Reengineering Humanity: A wake-up call to question the world we’re building for our children and for future generations.

An interview with Brett Frischmann, the author of this book

Reengineering Humanity: A wake-up call to question the world we’re building for our children and for future generations. An interview with Brett Frischmann, the author of this book

This podcast interview focuses on the impact of product innovation on our society and in particular our changing role in that society, and my guest is Brett Frischmann, author of the book Reengineering Humanity, which was recently selected by The Guardian as one of the Best Books of 2018.Product innovation

Brett is the Charles Widger Endowed University Professor in Law, Business and Economics, at Villanova University. In this role, he promotes cross-campus research, programming, and collaboration; fosters high-visibility academic pursuits at the national and international levels; and positions Villanova as a thought leader and innovator at the intersection of law, business, and economics.

Brett’s work has appeared in leading scholarly publications, including Columbia Law Review, Journal of Institutional Economics, and Review of Law and Economics. His research spans various disciplines and topics: infrastructure, knowledge commons, and techno-social engineering of humans (i.e. the relationships between the techno-social world and humanity).

This is what the scope of his latest book Reengineering Humanity is all about –

And that triggered me, hence I invited Brett to my podcast. We explore the evolving impact of product innovation and technology and the influence this has on us in our day to day professional life. We discuss examples of how we engineer ourselves, and how we are engineered by others. In particular, the latter can become a risk to all of us. Therefore we should ensure that the focus shifts to making humans better and more valuable, rather than using smart technology to actually make the user dumber.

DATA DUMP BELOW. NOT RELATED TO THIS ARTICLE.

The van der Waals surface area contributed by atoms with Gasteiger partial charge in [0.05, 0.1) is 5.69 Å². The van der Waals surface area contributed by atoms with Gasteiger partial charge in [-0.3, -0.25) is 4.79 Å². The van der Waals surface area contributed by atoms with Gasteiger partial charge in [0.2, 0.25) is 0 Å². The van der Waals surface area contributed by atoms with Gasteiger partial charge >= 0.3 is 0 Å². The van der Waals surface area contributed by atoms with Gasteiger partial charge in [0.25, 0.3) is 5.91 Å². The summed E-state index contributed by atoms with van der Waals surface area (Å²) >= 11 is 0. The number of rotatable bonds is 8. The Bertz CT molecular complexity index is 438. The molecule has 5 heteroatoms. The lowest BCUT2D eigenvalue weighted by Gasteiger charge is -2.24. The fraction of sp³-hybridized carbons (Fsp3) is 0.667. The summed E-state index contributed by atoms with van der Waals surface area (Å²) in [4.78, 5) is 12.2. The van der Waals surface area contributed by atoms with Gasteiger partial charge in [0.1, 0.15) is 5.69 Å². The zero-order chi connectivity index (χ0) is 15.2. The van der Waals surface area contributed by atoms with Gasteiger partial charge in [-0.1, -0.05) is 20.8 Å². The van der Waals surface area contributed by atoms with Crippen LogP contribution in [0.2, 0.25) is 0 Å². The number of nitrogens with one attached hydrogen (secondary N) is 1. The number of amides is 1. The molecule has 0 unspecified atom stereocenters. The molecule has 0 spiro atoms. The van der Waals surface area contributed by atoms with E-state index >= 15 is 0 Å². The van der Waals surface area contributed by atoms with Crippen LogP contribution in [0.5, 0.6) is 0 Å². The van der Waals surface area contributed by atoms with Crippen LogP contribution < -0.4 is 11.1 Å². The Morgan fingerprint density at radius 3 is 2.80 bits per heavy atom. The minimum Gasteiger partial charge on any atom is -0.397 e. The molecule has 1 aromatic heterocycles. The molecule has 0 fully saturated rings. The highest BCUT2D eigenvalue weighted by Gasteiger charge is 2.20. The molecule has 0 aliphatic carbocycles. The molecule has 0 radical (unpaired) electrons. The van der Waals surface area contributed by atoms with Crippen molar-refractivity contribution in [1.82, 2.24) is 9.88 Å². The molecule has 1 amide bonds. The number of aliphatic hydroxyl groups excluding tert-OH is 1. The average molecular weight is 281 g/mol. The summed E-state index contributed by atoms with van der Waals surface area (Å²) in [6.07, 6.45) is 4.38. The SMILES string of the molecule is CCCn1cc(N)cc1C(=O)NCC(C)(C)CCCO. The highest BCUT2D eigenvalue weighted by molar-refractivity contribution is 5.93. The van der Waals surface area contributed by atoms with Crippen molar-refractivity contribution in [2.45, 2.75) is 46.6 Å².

Here are some of his quotes:

“Humans have always developed tools and technologies. They often augment who we are, enable us to grow, develop, pursue our passions, and develop capabilities. 

The big idea is that we’re on a slippery slope path toward a world in which more and more of our lives, of who we are and who we can be as individuals and collectively is managed and governed by supposedly smart techno‑social systems.

The idea that one of the most important constitutional questions in a lower case C sense for us to be considering in the 21st century is how are we going to sustain our freedom to be off? To be free from the engineered influence of others.

We’re building the world for our children, for future generations. Sometimes, we don’t stop to think about whether we’re happy about the world we’re building and why we’re building it a certain way as opposed to another way.”

By listening to this interview, you will learn three things:

  1. That we need to be very considerate about the type of solutions we’re building and why we’re building them in a certain way. Humanity’s techno-social dilemma is already large enough.
  2. Why the real value of the technology potential is in Human Augmentation – i.e. becoming better – but only if that’s in the light of who we want to be, how we can remain to have choices and be different.
  3. That we should challenge ourselves whenever we use the word ‘smart’ in relation to our product innovation and solutions – How is it smarter? What benefits does it give, and to whom? Too often it’s the user that’s made dumber….

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